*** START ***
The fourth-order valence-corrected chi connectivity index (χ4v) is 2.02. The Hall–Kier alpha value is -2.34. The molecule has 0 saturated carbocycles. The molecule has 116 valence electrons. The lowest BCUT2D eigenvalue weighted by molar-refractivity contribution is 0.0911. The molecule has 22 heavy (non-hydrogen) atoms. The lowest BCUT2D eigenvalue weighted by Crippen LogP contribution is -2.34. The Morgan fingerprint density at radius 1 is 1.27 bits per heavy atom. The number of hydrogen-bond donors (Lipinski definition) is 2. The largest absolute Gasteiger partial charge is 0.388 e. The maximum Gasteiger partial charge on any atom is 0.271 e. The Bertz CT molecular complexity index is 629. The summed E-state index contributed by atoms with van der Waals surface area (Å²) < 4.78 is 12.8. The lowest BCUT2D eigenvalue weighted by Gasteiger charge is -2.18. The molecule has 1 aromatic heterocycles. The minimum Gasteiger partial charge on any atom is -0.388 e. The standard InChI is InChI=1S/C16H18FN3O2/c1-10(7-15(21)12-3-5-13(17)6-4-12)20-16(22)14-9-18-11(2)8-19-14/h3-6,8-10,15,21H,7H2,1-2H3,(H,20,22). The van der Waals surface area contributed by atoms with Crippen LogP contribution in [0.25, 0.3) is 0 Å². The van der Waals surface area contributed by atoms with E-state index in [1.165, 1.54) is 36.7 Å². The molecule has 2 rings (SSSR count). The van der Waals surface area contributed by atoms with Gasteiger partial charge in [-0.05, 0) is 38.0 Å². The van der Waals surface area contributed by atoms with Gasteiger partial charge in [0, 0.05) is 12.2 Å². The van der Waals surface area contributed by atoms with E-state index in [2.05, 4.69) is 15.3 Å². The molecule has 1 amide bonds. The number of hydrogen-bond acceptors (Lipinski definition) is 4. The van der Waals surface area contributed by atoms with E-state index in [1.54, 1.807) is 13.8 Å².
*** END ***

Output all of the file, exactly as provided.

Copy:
The fourth-order valence-corrected chi connectivity index (χ4v) is 2.02. The Hall–Kier alpha value is -2.34. The molecule has 0 saturated carbocycles. The molecule has 116 valence electrons. The lowest BCUT2D eigenvalue weighted by molar-refractivity contribution is 0.0911. The molecule has 22 heavy (non-hydrogen) atoms. The lowest BCUT2D eigenvalue weighted by Crippen LogP contribution is -2.34. The Morgan fingerprint density at radius 1 is 1.27 bits per heavy atom. The number of hydrogen-bond donors (Lipinski definition) is 2. The largest absolute Gasteiger partial charge is 0.388 e. The maximum Gasteiger partial charge on any atom is 0.271 e. The Bertz CT molecular complexity index is 629. The summed E-state index contributed by atoms with van der Waals surface area (Å²) < 4.78 is 12.8. The lowest BCUT2D eigenvalue weighted by Gasteiger charge is -2.18. The molecule has 1 aromatic heterocycles. The minimum Gasteiger partial charge on any atom is -0.388 e. The standard InChI is InChI=1S/C16H18FN3O2/c1-10(7-15(21)12-3-5-13(17)6-4-12)20-16(22)14-9-18-11(2)8-19-14/h3-6,8-10,15,21H,7H2,1-2H3,(H,20,22). The van der Waals surface area contributed by atoms with Crippen LogP contribution in [0.25, 0.3) is 0 Å². The van der Waals surface area contributed by atoms with E-state index in [1.165, 1.54) is 36.7 Å². The molecule has 2 rings (SSSR count). The van der Waals surface area contributed by atoms with Gasteiger partial charge in [-0.05, 0) is 38.0 Å². The van der Waals surface area contributed by atoms with Gasteiger partial charge in [0, 0.05) is 12.2 Å². The van der Waals surface area contributed by atoms with E-state index in [2.05, 4.69) is 15.3 Å². The molecule has 1 amide bonds. The number of hydrogen-bond acceptors (Lipinski definition) is 4. The van der Waals surface area contributed by atoms with E-state index in [1.54, 1.807) is 13.8 Å².